EXECVEAT(2)               (2017-09-15)                EXECVEAT(2)

          execveat - execute program relative to a directory file

          #include <unistd.h>

          int execveat(int dirfd, const char *pathname,
                       char *const argv[], char *const envp[],
                       int flags);

          The execveat() system call executes the program referred to
          by the combination of dirfd and pathname. It operates in
          exactly the same way as execve(2), except for the differ-
          ences described in this manual page.

          If the pathname given in pathname is relative, then it is
          interpreted relative to the directory referred to by the
          file descriptor dirfd (rather than relative to the current
          working directory of the calling process, as is done by
          execve(2) for a relative pathname).

          If pathname is relative and dirfd is the special value
          AT_FDCWD, then pathname is interpreted relative to the cur-
          rent working directory of the calling process (like

          If pathname is absolute, then dirfd is ignored.

          If pathname is an empty string and the AT_EMPTY_PATH flag is
          specified, then the file descriptor dirfd specifies the file
          to be executed (i.e., dirfd refers to an executable file,
          rather than a directory).

          The flags argument is a bit mask that can include zero or
          more of the following flags:

               If pathname is an empty string, operate on the file
               referred to by dirfd (which may have been obtained
               using the open(2) O_PATH flag).

               If the file identified by dirfd and a non-NULL pathname
               is a symbolic link, then the call fails with the error

          On success, execveat() does not return.  On error, -1 is

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     EXECVEAT(2)               (2017-09-15)                EXECVEAT(2)

          returned, and errno is set appropriately.

          The same errors that occur for execve(2) can also occur for
          execveat().  The following additional errors can occur for

               dirfd is not a valid file descriptor.

               Invalid flag specified in flags.

               flags includes AT_SYMLINK_NOFOLLOW and the file identi-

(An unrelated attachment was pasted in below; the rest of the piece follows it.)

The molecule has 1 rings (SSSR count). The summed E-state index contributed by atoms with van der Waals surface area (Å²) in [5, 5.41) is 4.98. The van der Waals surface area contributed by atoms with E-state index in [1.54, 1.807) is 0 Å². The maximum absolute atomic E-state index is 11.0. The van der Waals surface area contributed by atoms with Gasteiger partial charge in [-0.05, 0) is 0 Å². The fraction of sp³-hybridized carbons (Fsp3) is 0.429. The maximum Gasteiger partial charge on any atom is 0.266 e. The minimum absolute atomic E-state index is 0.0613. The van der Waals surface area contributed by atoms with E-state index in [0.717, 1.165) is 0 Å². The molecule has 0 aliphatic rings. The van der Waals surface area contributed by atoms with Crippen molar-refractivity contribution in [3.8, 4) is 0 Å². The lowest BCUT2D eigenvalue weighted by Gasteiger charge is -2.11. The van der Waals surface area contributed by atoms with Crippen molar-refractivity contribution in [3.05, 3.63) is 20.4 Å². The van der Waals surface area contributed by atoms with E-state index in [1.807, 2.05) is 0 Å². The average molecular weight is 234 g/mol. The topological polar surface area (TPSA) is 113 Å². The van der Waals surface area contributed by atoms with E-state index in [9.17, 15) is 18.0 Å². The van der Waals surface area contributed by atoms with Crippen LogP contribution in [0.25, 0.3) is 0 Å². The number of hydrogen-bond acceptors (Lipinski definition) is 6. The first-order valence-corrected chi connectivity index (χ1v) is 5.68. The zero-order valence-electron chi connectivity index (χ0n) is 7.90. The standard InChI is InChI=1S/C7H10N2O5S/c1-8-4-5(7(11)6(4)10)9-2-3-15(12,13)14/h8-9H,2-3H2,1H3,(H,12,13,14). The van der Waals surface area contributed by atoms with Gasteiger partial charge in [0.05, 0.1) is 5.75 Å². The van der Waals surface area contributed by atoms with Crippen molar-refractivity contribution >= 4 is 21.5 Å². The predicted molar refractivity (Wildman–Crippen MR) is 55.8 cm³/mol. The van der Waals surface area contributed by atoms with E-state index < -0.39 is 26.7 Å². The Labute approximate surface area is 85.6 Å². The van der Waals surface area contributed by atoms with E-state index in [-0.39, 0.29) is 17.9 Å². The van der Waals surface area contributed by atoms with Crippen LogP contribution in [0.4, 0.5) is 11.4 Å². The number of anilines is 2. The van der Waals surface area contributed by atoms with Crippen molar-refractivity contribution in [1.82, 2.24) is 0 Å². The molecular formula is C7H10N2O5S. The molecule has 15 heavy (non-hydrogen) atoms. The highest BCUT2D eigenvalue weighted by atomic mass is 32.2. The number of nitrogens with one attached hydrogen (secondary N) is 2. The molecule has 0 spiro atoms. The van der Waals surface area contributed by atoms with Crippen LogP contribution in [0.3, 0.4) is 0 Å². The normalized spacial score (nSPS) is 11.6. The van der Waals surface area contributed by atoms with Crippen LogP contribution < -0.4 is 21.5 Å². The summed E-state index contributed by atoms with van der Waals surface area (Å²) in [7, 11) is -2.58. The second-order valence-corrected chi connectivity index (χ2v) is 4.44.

fied by dirfd and a non-NULL pathname is a symbolic

               The program identified by dirfd and pathname requires
               the use of an interpreter program (such as a script
               starting with "#!"), but the file descriptor dirfd was
               opened with the O_CLOEXEC flag, with the result that
               the program file is inaccessible to the launched inter-
               preter.  See BUGS.

               pathname is relative and dirfd is a file descriptor
               referring to a file other than a directory.

          execveat() was added to Linux in kernel 3.19.  GNU C library
          support is pending.

          The execveat() system call is Linux-specific.

          In addition to the reasons explained in openat(2), the
          execveat() system call is also needed to allow fexecve(3) to
          be implemented on systems that do not have the /proc
          filesystem mounted.

          When asked to execute a script file, the argv[0] that is
          passed to the script interpreter is a string of the form
          /dev/fd/N or /dev/fd/N/P, where N is the number of the file
          descriptor passed via the dirfd argument.  A string of the
          first form occurs when AT_EMPTY_PATH is employed.  A string
          of the second form occurs when the script is specified via
          both dirfd and pathname; in this case, P is the value given
          in pathname.

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     EXECVEAT(2)               (2017-09-15)                EXECVEAT(2)

          For the same reasons described in fexecve(3), the natural
          idiom when using execveat() is to set the close-on-exec flag
          on dirfd. (But see BUGS.)

          The ENOENT error described above means that it is not possi-
          ble to set the close-on-exec flag on the file descriptor
          given to a call of the form:

              execveat(fd, "", argv, envp, AT_EMPTY_PATH);

          However, the inability to set the close-on-exec flag means
          that a file descriptor referring to the script leaks through
          to the script itself.  As well as wasting a file descriptor,
          this leakage can lead to file-descriptor exhaustion in sce-
          narios where scripts recursively employ execveat().

          execve(2), openat(2), fexecve(3)

          This page is part of release 5.10 of the Linux man-pages
          project.  A description of the project, information about
          reporting bugs, and the latest version of this page, can be
          found at https://www.kernel.org/doc/man-pages/.

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